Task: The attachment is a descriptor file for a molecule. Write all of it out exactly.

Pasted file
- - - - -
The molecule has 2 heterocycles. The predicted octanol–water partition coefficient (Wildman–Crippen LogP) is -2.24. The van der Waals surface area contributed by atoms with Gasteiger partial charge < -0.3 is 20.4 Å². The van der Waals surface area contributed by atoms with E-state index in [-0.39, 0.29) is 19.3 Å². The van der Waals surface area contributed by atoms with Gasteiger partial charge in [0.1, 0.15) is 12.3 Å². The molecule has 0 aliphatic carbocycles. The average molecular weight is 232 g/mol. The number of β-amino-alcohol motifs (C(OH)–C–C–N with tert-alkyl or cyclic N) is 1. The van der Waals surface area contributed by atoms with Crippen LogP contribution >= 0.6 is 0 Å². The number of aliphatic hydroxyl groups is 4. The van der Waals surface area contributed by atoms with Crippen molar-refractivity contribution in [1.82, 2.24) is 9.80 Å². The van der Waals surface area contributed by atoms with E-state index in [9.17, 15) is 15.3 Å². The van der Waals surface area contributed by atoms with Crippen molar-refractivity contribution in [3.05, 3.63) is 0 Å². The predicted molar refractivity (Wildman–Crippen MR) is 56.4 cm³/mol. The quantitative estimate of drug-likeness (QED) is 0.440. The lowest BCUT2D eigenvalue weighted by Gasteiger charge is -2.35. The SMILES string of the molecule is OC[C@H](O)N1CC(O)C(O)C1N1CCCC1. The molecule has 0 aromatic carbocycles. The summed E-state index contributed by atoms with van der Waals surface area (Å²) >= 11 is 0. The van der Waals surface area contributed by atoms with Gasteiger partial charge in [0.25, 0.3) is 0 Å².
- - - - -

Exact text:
The molecule has 2 heterocycles. The predicted octanol–water partition coefficient (Wildman–Crippen LogP) is -2.24. The van der Waals surface area contributed by atoms with Gasteiger partial charge < -0.3 is 20.4 Å². The van der Waals surface area contributed by atoms with E-state index in [-0.39, 0.29) is 19.3 Å². The van der Waals surface area contributed by atoms with Gasteiger partial charge in [0.1, 0.15) is 12.3 Å². The molecule has 0 aliphatic carbocycles. The average molecular weight is 232 g/mol. The number of β-amino-alcohol motifs (C(OH)–C–C–N with tert-alkyl or cyclic N) is 1. The van der Waals surface area contributed by atoms with Crippen LogP contribution >= 0.6 is 0 Å². The number of aliphatic hydroxyl groups is 4. The van der Waals surface area contributed by atoms with Crippen molar-refractivity contribution in [1.82, 2.24) is 9.80 Å². The van der Waals surface area contributed by atoms with E-state index in [9.17, 15) is 15.3 Å². The van der Waals surface area contributed by atoms with Crippen molar-refractivity contribution in [3.05, 3.63) is 0 Å². The predicted molar refractivity (Wildman–Crippen MR) is 56.4 cm³/mol. The quantitative estimate of drug-likeness (QED) is 0.440. The lowest BCUT2D eigenvalue weighted by Gasteiger charge is -2.35. The SMILES string of the molecule is OC[C@H](O)N1CC(O)C(O)C1N1CCCC1. The molecule has 0 aromatic carbocycles. The summed E-state index contributed by atoms with van der Waals surface area (Å²) >= 11 is 0. The van der Waals surface area contributed by atoms with Gasteiger partial charge in [0.25, 0.3) is 0 Å².